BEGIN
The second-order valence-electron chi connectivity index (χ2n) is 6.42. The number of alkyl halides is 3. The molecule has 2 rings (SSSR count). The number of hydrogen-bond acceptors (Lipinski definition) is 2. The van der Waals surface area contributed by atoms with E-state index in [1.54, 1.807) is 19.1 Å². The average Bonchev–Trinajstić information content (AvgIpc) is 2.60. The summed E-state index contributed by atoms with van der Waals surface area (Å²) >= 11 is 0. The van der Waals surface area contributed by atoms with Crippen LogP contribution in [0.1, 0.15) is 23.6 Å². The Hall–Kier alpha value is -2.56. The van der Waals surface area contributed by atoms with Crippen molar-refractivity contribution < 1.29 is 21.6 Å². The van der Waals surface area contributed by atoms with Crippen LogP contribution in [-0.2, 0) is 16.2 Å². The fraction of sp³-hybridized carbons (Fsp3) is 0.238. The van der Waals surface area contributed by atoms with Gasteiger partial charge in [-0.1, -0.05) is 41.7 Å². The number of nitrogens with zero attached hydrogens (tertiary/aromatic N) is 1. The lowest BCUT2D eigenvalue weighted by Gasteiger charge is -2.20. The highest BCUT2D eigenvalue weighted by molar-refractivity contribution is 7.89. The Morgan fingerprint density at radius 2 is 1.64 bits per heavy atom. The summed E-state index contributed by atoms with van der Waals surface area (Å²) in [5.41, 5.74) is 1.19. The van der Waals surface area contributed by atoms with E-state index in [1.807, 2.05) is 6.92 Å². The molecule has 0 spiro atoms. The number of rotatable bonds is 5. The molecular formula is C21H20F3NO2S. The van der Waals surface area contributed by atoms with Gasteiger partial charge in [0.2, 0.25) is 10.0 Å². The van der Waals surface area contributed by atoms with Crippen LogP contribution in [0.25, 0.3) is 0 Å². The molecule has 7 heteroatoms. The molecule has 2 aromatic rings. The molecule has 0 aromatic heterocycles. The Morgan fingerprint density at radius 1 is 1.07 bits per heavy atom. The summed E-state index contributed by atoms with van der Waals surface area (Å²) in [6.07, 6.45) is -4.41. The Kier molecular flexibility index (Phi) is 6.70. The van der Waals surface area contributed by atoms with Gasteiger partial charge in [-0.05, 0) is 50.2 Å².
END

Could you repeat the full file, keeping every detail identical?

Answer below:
The second-order valence-electron chi connectivity index (χ2n) is 6.42. The number of alkyl halides is 3. The molecule has 2 rings (SSSR count). The number of hydrogen-bond acceptors (Lipinski definition) is 2. The van der Waals surface area contributed by atoms with E-state index in [1.54, 1.807) is 19.1 Å². The average Bonchev–Trinajstić information content (AvgIpc) is 2.60. The summed E-state index contributed by atoms with van der Waals surface area (Å²) >= 11 is 0. The van der Waals surface area contributed by atoms with Crippen LogP contribution in [0.1, 0.15) is 23.6 Å². The Hall–Kier alpha value is -2.56. The van der Waals surface area contributed by atoms with Crippen molar-refractivity contribution < 1.29 is 21.6 Å². The van der Waals surface area contributed by atoms with Crippen LogP contribution in [-0.2, 0) is 16.2 Å². The fraction of sp³-hybridized carbons (Fsp3) is 0.238. The van der Waals surface area contributed by atoms with Gasteiger partial charge in [-0.1, -0.05) is 41.7 Å². The number of nitrogens with zero attached hydrogens (tertiary/aromatic N) is 1. The lowest BCUT2D eigenvalue weighted by Gasteiger charge is -2.20. The highest BCUT2D eigenvalue weighted by molar-refractivity contribution is 7.89. The Morgan fingerprint density at radius 2 is 1.64 bits per heavy atom. The summed E-state index contributed by atoms with van der Waals surface area (Å²) in [5.41, 5.74) is 1.19. The van der Waals surface area contributed by atoms with E-state index in [1.807, 2.05) is 6.92 Å². The molecule has 0 spiro atoms. The number of rotatable bonds is 5. The molecular formula is C21H20F3NO2S. The van der Waals surface area contributed by atoms with Gasteiger partial charge in [0.2, 0.25) is 10.0 Å². The van der Waals surface area contributed by atoms with Crippen LogP contribution in [0.25, 0.3) is 0 Å². The molecule has 7 heteroatoms. The molecule has 2 aromatic rings. The molecule has 0 aromatic heterocycles. The Morgan fingerprint density at radius 1 is 1.07 bits per heavy atom. The summed E-state index contributed by atoms with van der Waals surface area (Å²) in [6.07, 6.45) is -4.41. The Kier molecular flexibility index (Phi) is 6.70. The van der Waals surface area contributed by atoms with Gasteiger partial charge in [-0.05, 0) is 50.2 Å².